The first 100 years of life for the altarpiece were relatively calm, but then things heated up, literally. In 1566 Protestant militants mobbed the church and attempted to burn the altarpiece, scorning it as idolatrous excess. The ornate carved outer frame (and possibly some internal clockwork mechanisms) were lost or burned around this time.

The altarpiece was stolen during the Napoleonic wars, in the First World War, and again in the Second World War. Hitler wanted the altar and hid it in a secret salt mine. As the war ended, an SS officer tried to blow up the mine, containing 6,000 priceless treasures, but he was stopped in the nick of time. In the 2014 film The Monuments Men, about Allied soldiers rescuing stolen artworks, George Clooney declares that the Ghent Altarpiece is the most important work of art in the Western tradition. Nice one, George!

Ghent Altarpiece: Jan van Eyck, Ghent Altarpiece, 1432, St Bavo’s Cathedral, Ghent, Belgium. Detail.

Jan van Eyck, Ghent Altarpiece, 1432, St Bavo’s Cathedral, Ghent, Belgium. Detail.

Corruption and Incompetence

Even those entrusted with its care could not always be relied upon. A corrupt vicar sold parts of the altar in 1815, to pay off his debts. A museum (the Kaiser-Friedrich-Museum in Berlin) cut the side panels in half vertically in a misguided attempt to exhibit both sides at once. A raging fire in 1822 could have taken the entire structure, but only one panel was damaged.

Then in 1934, two panels were stolen and one (The Just Judges) has never been recovered. The inept officer investigating the theft was more interested in cheese than art, prioritizing a theft of dairy products from a nearby shop. Multiple ransom notes were received, and some believe members of the clergy and a Ghent stockbroker were involved. To this day the Belgian Police employ a full-time detective to continue the cold-case investigation (seeking the altarpiece, not the cheese).

Ghent Altarpiece: Jan van Eyck, Ghent Altarpiece, 1432, St Bavo Cathedral, Ghent, Belgium. Photograph by Martin Corlazzoli © Sint-Baafskathedraal. visitghent.be.

Jan van Eyck, Ghent Altarpiece, 1432, St Bavo Cathedral, Ghent, Belgium. Photograph by Martin Corlazzoli © Sint-Baafskathedraal. visitghent.be.

One Million Visitors

Today, the Ghent Altarpiece is considered one of the world’s greatest art treasures. Housed within a bullet-proof case inside a purpose-built visitor center within St Bavo’s Cathedral, over a million visitors and pilgrims flock to this ravishing artwork every year. A hugely complex and detailed work, it contains 100 individual figures and 70 different species of flowers and trees. We have Mary and Joseph, Adam and Eve, Old Testament prophets and sibyls, martyrs, hermits, knights, angelic choirs, and at the center, on an altar, stands the Sacred Lamb, bleeding into a chalice, symbolizing the sacrifice of Christ.

Ghent Altarpiece: Jan van Eyck, Ghent Altarpiece, 1432, St Bavo’s Cathedral, Ghent, Belgium. Detail of central panel.

Jan van Eyck, Ghent Altarpiece, 1432, St Bavo’s Cathedral, Ghent, Belgium. Detail of central panel.

Restorations

Art restoration has a checkered history. It can reveal ravishing precision, or it can destroy priceless detail. The Ghent Altarpiece has been restored many times, including in 1550, 1832, and again in 1950. More recently in 2020, a 1.3 million euro restoration project revealed radiant details, vivid colors, and unknown secrets. The specialist team used a scanning technique called macro X-ray fluorescence analysis. All of this work can be viewed in microscopic detail via a purpose-built website.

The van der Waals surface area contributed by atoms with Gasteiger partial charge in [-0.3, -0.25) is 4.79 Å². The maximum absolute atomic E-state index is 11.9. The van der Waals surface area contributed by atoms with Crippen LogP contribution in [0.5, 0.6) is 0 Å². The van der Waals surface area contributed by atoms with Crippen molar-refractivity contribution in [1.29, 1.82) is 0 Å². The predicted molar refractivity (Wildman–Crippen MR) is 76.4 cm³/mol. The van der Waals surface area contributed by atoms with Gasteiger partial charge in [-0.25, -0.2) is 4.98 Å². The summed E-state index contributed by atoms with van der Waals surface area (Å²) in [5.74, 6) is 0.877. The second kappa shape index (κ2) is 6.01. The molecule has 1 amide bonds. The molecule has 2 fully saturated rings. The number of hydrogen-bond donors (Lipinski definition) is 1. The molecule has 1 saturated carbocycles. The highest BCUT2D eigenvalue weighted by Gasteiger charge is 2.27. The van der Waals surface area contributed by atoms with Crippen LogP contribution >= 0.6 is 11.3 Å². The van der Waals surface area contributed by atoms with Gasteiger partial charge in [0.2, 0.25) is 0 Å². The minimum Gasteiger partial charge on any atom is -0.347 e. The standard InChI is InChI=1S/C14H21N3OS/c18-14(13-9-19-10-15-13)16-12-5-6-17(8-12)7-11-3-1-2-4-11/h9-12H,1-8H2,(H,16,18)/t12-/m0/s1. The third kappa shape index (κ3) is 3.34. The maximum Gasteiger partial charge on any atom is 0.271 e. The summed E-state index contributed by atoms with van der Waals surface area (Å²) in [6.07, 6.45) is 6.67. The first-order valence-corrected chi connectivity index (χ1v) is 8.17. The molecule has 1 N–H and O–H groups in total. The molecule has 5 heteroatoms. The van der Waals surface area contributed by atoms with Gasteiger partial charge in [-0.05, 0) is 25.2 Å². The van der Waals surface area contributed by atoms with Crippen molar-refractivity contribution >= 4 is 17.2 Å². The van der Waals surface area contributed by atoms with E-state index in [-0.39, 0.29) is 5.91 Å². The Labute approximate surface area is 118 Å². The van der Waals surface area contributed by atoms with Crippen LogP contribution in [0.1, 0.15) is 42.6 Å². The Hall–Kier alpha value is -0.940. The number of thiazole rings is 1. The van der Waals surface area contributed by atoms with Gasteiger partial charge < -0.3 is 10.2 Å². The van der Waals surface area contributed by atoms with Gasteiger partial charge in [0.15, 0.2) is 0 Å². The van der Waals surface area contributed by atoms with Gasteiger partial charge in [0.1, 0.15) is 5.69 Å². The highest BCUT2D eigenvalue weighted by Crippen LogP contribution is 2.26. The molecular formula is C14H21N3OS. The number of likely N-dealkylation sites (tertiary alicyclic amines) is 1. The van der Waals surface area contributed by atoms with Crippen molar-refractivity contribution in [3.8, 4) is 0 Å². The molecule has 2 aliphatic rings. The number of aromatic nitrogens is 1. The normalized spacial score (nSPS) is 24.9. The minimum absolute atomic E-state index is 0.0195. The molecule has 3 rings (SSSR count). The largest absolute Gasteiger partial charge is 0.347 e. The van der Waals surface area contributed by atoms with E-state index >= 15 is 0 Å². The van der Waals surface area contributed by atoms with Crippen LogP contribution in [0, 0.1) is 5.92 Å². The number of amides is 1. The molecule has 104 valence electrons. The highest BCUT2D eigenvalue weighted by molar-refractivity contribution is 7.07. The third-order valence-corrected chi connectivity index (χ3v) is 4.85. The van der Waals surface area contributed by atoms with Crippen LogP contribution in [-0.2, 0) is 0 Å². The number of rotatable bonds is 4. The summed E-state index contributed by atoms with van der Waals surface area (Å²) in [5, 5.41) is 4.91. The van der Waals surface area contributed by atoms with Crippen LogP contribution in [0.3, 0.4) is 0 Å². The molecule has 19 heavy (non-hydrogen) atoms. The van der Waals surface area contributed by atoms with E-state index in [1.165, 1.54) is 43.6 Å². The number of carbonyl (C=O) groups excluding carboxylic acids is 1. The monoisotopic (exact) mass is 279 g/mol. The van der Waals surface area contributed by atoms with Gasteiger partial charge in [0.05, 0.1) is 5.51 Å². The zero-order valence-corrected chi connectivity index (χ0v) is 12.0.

One of the most astonishing revelations is that 70 percent of the exterior panels had been painted over. The modern investigation and restoration have allowed us to access a rich source of information about medieval fauna, flora, and geology, as well as architectural and domestic particulars from medieval Flanders. The complex restoration works are planned to finish in 2026. Until then, seven panels of the Ghent Altarpiece can be viewed at the Museum of Fine Arts in Ghent.

Ghent Altarpiece: Jan van Eyck, Ghent Altarpiece, 1432, St Bavo’s Cathedral, Ghent, Belgium. Detail of Mary.

Jan van Eyck, Ghent Altarpiece, 1432, St Bavo’s Cathedral, Ghent, Belgium. Detail of Mary.

Superlatives

The most stolen, the most famous, the most over-painted, the most traveled piece of art. The life of the mystic lamb has been turbulent. It has led a perilous yet charmed life. Five centuries after its first unveiling, it remains a thrilling and sublime art experience. This is a work you could spend every day of your life exploring and still find new joys. If you are interested in a watershed moment in art history, you must head to Belgium to see this magnificent work in all its glory. Belgian waffles, chocolate, and beer are also quite delicious if you need further enticement!

Ghent Altarpiece: Jan van Eyck, Ghent Altarpiece, 1432, St Bavo’s Cathedral, Ghent, Belgium. Detail.

Jan van Eyck, Ghent Altarpiece, 1432, St Bavo’s Cathedral, Ghent, Belgium. Detail.

Want to learn more about this masterpiece? Noah Charney presents a five minute, engaging animation of the history of the Ghent Altarpiece in this TED talk:

And to get a closer look at the Ghent Altarpiece from the comfort of your home or local library, check out the Closer to Van Eyck website which presents a 100 million-pixel photographic enlargement project!